Puzzlingly, I had some positive expectations for Golden Globe winning, Oscar and BAFTA nominated, Les Misérables – puzzling because award giving bodies so commonly give awards to the most generic and unimaginative examples of filmmaking (I’m thinking Chicago as Best Picture Oscar in 2003). The others amongst it that are nominated for most of the ‘top’ awards are Life of Pi, Silver Linings Playbook, Lincoln etc – which appear safe choices and none of which feature on my best of 2012 list – but then again I haven’t seen also heavily nominated; Zero Dark Thirty yet. Regardless, I did expect to be impressed by Les Misérables and in part, I was. A post-French revolutionary (though historical clarity is not the films strength) tale of hardship and suffering, adapted from the longest running musical in the world – Les Mis is prime award bait, affording its performers plenty of opportunity to emote whilst acting and singing. The acting and singing aren’t really separated, unlike in the classic incarnation of the musical genre. Speech bleeds into song in one stream of angst and emotion – most successfully by Hugh Jackman as Jean Valjean – ex-convict turned town mayor. Another impressive moment was that carried by Anne Hathaway as Fantine as her rendition of ‘I Dreamed a Dream’, involved delivery that ranged from whispered desperation to belted, raw affirmation. Hers is the moment that has most lingered in my mind; it being perhaps the most perfect instance of musical performance enhanced by that singular cinematic thing – the close up – a technique that director Tom Hooper (The King’s Speech) utilises for each of his performers, but none so poignantly than here.
Elsewhere the music is actually quite banal, and Russell Crowe really is that bad a singer – and painfully exposed as such when called upon to duet with Jackman. For his casting alone I cannot accept Les Misérables as the ‘masterpiece’ it has been lauded as by so many. Eddie Redmayne as love struck Marius also impresses vocally – and Madame and Monsieur Thénadier (Helena Bonham Carter and Sacha Baron Cohen) provide welcome comic relief in some intelligently choreographed vaudeville inspired scenes.
Django Unchained has inevitably attracted controversy (even today it was announced that the collectible figurine merchandise from the film were to be pulled from sale by the Weinstein Company) – its liberal use of the ‘n’ word and blending of cinematic genres were to be expected from director Quentin Tarantino in his depiction of slavery via spaghetti western tropes. The most frequent complaint on my radar since its release however, is that its length – 165minutes – is excessive, Tarantino having indulged in one too many scenes in the climactic third act. This plot messiness which serves to build further tension and emancipate Django (Jamie Foxx) fully, even (sadly) from his loyal, white friend, only enriches the film, as Tarantino seeks to give his titular character the ultimate face-off – not with the oppressive whites but with that of loyal slave Stephen (Samuel L. Jackson) who becomes the last man standing in his way. Jackson’s performance is exemplary; combining private and public personas developed from a lifetime of servitude for survival.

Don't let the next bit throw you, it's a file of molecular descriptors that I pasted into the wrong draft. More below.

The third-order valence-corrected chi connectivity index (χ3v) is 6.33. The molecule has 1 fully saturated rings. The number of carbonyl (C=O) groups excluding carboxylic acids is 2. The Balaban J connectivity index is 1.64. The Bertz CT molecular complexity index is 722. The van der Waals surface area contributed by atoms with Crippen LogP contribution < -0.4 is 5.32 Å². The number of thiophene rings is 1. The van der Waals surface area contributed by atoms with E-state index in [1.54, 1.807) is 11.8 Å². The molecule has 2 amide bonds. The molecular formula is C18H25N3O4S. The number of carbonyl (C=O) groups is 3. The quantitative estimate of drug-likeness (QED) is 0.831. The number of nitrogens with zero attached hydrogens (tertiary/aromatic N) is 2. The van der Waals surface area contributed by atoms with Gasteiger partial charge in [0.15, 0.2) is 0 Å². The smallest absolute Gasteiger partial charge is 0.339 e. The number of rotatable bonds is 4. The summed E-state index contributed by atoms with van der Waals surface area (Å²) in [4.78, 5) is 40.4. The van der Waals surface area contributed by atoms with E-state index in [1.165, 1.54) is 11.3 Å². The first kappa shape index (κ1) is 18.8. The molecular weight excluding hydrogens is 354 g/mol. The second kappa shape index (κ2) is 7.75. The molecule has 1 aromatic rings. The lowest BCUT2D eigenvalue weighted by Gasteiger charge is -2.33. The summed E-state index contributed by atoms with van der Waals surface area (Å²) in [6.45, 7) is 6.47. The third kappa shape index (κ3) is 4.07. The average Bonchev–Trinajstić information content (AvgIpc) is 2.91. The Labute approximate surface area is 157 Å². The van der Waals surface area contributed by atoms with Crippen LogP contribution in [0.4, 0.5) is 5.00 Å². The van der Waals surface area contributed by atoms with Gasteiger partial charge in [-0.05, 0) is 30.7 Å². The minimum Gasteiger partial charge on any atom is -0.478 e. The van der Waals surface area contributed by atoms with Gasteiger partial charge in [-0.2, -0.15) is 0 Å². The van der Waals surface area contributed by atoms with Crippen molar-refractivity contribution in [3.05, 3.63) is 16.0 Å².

As with all his films, Tarantino demonstrates his passion for wordplay and in Christoph Waltz, who so aptly handled his stylised articulacy in Inglourious Basterds (2009); Tarantino has perhaps found the perfect match. His Dr King Shultz is a delight to watch, Waltz displaying effortless charm and charisma with every line reading. It’s the kind of performance that makes one forgive any flaws a film might otherwise have. (One of which is the lack of strong female characters, but there are better writers than I – Anne Billson – to have handled this critique). Such rewarding features, combined with a standout soundtrack render the film’s protracted running time inconsequential to its enjoyably gleeful pace.
A double bill this week proved surprising as Damsels in Distress (Whit Stillman, 2012) – via the presence of a poster on a character’s wall – urged me to follow it with La Grande Illusion (Jean Renoir, 1937). The similarities between these two hugely different (stylistically) films lie in their treatment of class and social inclusion, but where Renoir’s canonical film sees humanity transcend social barriers during wartime, Stillman’s vision of college life ponders such ideas as, dating as social work and eccentricity versus conformity. Starring Greta Gerwig as the sometimes oblivious yet well-intentioned Violet; Damsels in Distress takes a whimsical, nostalgic look at campus life as Violet seeks to cure suicidal depressions with tap dancing and donuts and no-one seems to own a mobile phone. Of course campus college life is not akin to the life of the prisoner of war, but Renoir’s classic film – though hugely successful on release – was criticised for depicting its detained officers as enjoying the benefits of amiable guards, generous and wealthy relatives and goodwill amongst soldiers. Indeed, seeing the characters of La Grande Illusion put on a show for the benefit of their comrades, I couldn’t help but think of Whitman’s musical pastiche at the end of Damsels – both groups in enclosed worlds never fail to see the benefit of morale-boosting dance numbers.
Celeste and Jessie Forever, Lee Toland Kriegar
This is 40, Judd Apatow